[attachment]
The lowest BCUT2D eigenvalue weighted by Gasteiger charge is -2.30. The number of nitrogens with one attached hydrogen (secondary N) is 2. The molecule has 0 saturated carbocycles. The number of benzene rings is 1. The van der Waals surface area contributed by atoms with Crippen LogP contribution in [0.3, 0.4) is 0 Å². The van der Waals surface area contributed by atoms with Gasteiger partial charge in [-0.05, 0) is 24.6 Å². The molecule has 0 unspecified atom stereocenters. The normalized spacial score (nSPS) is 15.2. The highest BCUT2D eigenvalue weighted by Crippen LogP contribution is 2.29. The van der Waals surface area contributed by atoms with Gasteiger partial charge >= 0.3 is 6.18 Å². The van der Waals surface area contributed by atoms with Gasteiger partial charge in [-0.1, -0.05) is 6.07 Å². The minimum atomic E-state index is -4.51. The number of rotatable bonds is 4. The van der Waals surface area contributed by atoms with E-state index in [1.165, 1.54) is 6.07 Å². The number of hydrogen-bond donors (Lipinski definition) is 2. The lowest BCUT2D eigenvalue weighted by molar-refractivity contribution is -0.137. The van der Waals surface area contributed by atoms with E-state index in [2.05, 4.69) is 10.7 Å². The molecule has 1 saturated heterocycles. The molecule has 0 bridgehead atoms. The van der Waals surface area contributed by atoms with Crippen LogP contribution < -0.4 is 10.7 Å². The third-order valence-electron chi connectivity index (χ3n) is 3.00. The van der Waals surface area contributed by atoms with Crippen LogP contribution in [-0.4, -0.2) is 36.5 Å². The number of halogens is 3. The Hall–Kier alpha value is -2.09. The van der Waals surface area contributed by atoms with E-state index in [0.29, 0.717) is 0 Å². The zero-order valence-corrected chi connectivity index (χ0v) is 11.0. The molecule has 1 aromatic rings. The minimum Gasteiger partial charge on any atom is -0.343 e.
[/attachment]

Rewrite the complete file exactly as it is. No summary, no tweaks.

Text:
The lowest BCUT2D eigenvalue weighted by Gasteiger charge is -2.30. The number of nitrogens with one attached hydrogen (secondary N) is 2. The molecule has 0 saturated carbocycles. The number of benzene rings is 1. The van der Waals surface area contributed by atoms with Crippen LogP contribution in [0.3, 0.4) is 0 Å². The van der Waals surface area contributed by atoms with Gasteiger partial charge in [-0.05, 0) is 24.6 Å². The molecule has 0 unspecified atom stereocenters. The normalized spacial score (nSPS) is 15.2. The highest BCUT2D eigenvalue weighted by Crippen LogP contribution is 2.29. The van der Waals surface area contributed by atoms with Gasteiger partial charge >= 0.3 is 6.18 Å². The van der Waals surface area contributed by atoms with Gasteiger partial charge in [-0.1, -0.05) is 6.07 Å². The minimum atomic E-state index is -4.51. The number of rotatable bonds is 4. The van der Waals surface area contributed by atoms with E-state index in [1.165, 1.54) is 6.07 Å². The number of hydrogen-bond donors (Lipinski definition) is 2. The lowest BCUT2D eigenvalue weighted by molar-refractivity contribution is -0.137. The van der Waals surface area contributed by atoms with E-state index in [2.05, 4.69) is 10.7 Å². The molecule has 1 saturated heterocycles. The molecule has 0 bridgehead atoms. The van der Waals surface area contributed by atoms with Crippen LogP contribution < -0.4 is 10.7 Å². The third-order valence-electron chi connectivity index (χ3n) is 3.00. The van der Waals surface area contributed by atoms with Crippen LogP contribution in [-0.4, -0.2) is 36.5 Å². The number of halogens is 3. The Hall–Kier alpha value is -2.09. The van der Waals surface area contributed by atoms with E-state index in [0.29, 0.717) is 0 Å². The zero-order valence-corrected chi connectivity index (χ0v) is 11.0. The molecule has 1 aromatic rings. The minimum Gasteiger partial charge on any atom is -0.343 e.